Parents step up fight to save school

PARENTS are set to step up the pressure in the fight to stop one of the county's best performing schools from closing.

Russell Claydon

PARENTS are set to step up the pressure in the fight to stop one of the county's best performing schools from closing.

A meeting is taking place today to gather support to turn doomed Stoke By Nayland Middle School into a flagship secondary.

Under proposals currently being consulted on in the Sudbury and Great Cornard area all middle schools will be shut by 2013 with the primary and secondary schools being expanded to take 11-13 year olds. It is part of Suffolk County Council's bid to move to a two tier education system across the county. But the shake-up has been put on hold in Bury St Edmunds and Stowmarket because Government funding is no longer guaranteed.

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Campaigners are unhappy the proposals for Sudbury and Great Cornard will see the later years of compulsory education stripped out of rural areas such as Stoke by Nayland and Clare.

Nicky West, 36, of Stone Street, has organised the meeting in Boxford's School Hall on Stone Street Road at 2pm because of these concerns.

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“There are a lot of rural primary schools around here which are very small and they would go from a year of 30 at Boxford to a year of 300 at Great Cornard which for an 11-year-old is going to be tough,” she said.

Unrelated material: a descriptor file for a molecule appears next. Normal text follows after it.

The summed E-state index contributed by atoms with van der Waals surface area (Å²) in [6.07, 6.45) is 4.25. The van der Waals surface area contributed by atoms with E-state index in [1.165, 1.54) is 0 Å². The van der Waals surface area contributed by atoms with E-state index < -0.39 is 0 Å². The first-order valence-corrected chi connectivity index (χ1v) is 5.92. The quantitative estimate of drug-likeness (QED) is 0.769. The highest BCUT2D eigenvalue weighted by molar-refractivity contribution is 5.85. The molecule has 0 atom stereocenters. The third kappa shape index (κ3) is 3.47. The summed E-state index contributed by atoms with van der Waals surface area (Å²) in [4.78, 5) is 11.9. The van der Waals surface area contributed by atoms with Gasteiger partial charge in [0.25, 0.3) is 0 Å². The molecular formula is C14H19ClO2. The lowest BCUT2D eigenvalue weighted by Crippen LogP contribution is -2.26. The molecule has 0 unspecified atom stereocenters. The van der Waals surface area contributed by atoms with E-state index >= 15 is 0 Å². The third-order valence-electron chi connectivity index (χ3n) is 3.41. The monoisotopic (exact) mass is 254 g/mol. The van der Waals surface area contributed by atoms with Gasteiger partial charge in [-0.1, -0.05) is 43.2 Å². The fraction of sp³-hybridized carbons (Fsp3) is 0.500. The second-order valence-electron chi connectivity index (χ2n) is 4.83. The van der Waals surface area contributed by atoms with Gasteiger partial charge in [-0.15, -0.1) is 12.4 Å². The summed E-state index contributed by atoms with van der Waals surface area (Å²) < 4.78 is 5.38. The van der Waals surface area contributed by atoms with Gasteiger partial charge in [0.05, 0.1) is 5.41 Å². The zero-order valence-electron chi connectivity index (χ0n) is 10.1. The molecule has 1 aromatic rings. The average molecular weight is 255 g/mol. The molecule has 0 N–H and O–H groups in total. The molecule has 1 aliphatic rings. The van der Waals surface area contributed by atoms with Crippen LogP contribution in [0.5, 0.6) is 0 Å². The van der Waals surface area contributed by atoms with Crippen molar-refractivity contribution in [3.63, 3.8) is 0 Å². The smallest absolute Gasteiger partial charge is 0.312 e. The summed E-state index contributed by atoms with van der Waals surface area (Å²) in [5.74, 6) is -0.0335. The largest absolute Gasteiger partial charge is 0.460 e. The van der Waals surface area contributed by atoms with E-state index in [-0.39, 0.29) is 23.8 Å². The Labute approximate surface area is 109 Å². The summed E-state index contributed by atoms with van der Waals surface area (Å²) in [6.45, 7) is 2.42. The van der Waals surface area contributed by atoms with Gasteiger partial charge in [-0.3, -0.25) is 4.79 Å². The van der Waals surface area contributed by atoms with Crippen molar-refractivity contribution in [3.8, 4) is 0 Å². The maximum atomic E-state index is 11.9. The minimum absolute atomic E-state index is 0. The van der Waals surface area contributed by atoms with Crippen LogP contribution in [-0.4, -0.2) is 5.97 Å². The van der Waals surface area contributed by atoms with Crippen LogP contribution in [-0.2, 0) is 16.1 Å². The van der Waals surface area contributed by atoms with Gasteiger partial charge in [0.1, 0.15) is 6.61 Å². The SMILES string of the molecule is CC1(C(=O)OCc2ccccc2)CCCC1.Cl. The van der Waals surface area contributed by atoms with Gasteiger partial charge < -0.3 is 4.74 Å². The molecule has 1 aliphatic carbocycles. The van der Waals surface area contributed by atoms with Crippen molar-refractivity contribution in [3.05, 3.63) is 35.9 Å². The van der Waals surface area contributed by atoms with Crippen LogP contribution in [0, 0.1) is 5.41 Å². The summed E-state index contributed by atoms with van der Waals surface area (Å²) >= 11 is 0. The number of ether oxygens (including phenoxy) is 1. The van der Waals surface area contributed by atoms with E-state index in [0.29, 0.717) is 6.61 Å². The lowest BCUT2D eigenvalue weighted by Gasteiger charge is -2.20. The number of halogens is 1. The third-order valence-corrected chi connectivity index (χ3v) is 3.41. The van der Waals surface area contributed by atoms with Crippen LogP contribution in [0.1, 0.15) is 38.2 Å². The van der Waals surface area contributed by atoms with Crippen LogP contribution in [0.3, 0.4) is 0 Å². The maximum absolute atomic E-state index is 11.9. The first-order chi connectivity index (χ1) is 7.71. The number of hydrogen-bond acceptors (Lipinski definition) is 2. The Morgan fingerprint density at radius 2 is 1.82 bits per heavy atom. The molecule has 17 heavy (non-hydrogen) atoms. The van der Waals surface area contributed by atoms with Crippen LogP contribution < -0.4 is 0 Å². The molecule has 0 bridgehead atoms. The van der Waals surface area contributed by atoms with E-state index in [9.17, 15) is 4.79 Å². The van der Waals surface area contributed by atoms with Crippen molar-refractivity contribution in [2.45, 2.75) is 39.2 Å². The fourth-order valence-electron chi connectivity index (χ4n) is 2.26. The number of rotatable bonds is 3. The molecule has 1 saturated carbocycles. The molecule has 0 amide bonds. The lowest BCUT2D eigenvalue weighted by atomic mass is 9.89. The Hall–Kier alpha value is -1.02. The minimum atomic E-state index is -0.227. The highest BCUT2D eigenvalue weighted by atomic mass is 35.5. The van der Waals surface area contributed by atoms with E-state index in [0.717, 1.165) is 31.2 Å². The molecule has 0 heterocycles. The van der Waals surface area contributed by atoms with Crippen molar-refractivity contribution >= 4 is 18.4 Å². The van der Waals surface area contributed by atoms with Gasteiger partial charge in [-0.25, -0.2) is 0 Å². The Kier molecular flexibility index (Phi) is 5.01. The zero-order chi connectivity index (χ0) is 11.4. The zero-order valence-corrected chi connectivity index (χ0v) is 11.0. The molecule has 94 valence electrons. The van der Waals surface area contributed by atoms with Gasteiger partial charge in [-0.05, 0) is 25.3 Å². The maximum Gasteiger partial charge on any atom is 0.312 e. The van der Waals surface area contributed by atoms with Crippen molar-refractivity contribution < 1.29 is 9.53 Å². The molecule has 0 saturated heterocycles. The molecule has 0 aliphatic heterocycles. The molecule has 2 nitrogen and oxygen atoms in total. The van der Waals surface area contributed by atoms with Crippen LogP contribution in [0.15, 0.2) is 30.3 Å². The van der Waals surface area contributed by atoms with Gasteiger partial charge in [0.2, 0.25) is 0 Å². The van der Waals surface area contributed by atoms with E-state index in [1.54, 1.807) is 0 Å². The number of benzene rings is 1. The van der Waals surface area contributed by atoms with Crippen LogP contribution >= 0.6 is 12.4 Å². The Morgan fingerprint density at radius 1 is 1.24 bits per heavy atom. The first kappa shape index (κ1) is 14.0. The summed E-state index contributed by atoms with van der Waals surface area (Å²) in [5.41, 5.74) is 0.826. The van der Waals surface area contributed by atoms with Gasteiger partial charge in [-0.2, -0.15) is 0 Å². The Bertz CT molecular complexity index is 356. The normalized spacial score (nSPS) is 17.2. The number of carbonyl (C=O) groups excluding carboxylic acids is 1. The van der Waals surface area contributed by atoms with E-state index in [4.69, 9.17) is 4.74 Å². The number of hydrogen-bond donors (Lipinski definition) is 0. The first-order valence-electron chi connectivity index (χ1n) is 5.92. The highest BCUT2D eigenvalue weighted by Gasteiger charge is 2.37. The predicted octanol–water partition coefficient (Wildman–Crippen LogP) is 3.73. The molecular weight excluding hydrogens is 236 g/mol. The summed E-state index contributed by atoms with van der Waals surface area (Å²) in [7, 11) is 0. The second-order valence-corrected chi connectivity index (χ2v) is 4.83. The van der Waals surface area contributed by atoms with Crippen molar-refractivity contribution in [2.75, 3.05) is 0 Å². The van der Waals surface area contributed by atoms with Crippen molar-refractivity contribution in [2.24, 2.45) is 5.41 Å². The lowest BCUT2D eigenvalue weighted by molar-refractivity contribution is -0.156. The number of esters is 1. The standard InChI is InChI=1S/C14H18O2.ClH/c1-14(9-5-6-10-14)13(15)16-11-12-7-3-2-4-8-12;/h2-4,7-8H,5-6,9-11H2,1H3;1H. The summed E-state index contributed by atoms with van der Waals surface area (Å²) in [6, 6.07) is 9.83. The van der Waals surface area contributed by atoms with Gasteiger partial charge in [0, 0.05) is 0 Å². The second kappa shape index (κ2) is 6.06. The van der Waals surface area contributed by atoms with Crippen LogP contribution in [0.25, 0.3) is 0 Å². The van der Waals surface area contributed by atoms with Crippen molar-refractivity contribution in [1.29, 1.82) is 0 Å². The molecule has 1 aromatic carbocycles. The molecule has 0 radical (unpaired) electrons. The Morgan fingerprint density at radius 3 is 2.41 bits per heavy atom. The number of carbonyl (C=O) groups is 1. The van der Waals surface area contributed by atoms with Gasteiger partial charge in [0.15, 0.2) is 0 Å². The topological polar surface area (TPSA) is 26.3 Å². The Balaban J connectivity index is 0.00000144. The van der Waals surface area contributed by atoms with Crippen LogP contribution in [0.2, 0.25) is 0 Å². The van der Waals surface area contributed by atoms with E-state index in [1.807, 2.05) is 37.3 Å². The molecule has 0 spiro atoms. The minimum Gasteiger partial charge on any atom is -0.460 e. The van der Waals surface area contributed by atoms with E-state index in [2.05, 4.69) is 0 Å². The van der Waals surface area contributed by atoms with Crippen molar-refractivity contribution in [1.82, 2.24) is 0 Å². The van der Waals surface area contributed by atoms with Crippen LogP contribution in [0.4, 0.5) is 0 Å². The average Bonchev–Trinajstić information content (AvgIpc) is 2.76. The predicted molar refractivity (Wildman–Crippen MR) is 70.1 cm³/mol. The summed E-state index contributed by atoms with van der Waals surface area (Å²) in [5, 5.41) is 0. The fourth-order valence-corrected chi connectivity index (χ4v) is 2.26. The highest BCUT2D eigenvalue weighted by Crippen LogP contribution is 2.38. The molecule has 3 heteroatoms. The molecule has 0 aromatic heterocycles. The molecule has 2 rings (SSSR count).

“We want to go rural to rural with our children as we have chosen to live in the countryside and it is also about carbon footprint as this will lengthen journey times.”

She added: “Stoke by Nayland Middle School has some of the top grades in the country and our argument is why on earth close an amazing, amazing school when you could turn it into a high school, which it was before the middle school system came in.”

Tim Yeo, Conservative MP for South Suffolk, said the scheme, like a similar proposal for Clare, had his full backing.

“We are very keen to give parents a much bigger say of how schools are run,” he said. “It is a good idea. I have also been concerned about the size of some of these schools resulting from the School Organisation Review and at Stoke by Nayland there has been a lot of concern and support for keeping it.

“In the context of Suffolk it would be a great shame and loss if all the children were herded into schools in the larger towns and we want to preserve the rural character.”

A spokeswoman for Suffolk County Council, the local education authority, would not go into a detailed response on the idea whilst still in a consultation in the area until December 18.

“At present we are still consulting on a pattern of schools for the future and at this stage we are happy to receive any comments and suggestions the public wish to put forward,” she said.

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